It’s true. No one wants to talk about MST…military sexual trauma, but it’s another elephant in the living room. I don’t know where the idea of the elephant in the living room came from, but it’s a good depiction of what it’s like trying to pretend that “nothing happened” when it really did. We all walk around pretending we don’t see the elephant (abuse) standing there, but it affects every aspect of our lives.
Military sexual trauma is the phrase used by the VA to refer to sexual assault or harassment perpetrated against individuals serving in the military. It may be a case of being pressured into sexual acts against your will, or refusing to be sexually cooperative with one’s superior officers. It may involve unwanted sexual touching or grabbing, comments about a person’s body or sexual activities or unwelcome sexual advances. It happens to men as well as women. It can cause long term damage both mentally and physically to the recipient. Some of the problems that may result as a consequence of MST include:
• Depression, anger, and irritable feelings
• Numbness and the inability to feel happy
• Sleeping difficulties
• Substance abuse
• Avoidance behaviors (looking for ways to avoid anything that brings back memories of the incident)
• Difficulty trusting others
• Difficulties in relationships
• Physical health problems such as sexual difficulties, chronic pain, weight or eating problems, or gastrointestinal problems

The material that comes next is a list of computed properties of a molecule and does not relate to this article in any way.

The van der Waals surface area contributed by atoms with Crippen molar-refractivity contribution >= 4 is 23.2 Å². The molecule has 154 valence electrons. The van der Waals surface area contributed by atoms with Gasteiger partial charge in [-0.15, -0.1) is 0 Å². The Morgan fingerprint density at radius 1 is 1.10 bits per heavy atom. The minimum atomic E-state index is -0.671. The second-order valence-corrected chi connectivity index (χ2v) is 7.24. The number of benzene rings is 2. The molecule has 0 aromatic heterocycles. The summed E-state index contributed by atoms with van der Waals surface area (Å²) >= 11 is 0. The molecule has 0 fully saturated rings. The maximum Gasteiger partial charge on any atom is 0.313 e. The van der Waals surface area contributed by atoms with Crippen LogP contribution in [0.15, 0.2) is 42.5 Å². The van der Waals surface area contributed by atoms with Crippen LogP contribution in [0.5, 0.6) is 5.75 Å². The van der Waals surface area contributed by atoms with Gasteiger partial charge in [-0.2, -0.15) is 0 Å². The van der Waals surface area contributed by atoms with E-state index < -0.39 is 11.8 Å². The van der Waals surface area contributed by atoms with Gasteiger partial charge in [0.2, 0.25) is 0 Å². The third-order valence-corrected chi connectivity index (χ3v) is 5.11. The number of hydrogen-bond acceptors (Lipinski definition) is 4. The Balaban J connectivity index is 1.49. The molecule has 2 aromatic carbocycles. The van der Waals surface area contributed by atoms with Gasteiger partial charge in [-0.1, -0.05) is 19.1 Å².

The VA takes MST seriously. They provide free, confidential counseling and treatment to both male and female victims for mental and physical health problems related to MST. You do not need to have reported the incident when it first happened or have documentation that it occurred.
If your medical health is compromised as a result of MST while you were serving, you may be eligible to get compensation. The VA will first determine whether there are current disabilities related to your military service. If there are, then compensation is based on the current level of impairment.
A Veterans Service Representative can explain the compensation program and assist in filing a claim. For more information, call the VA’s general information hotline at 1-800-827-1000, or contact the nearest VA Medical Center or your local Vet Center. (You may meet with a clinician of the same or opposite sex if it would make you feel more comfortable).
No one wants to talk about it, but talking about it is how you heal. Maybe it’s time now to throw the elephant out!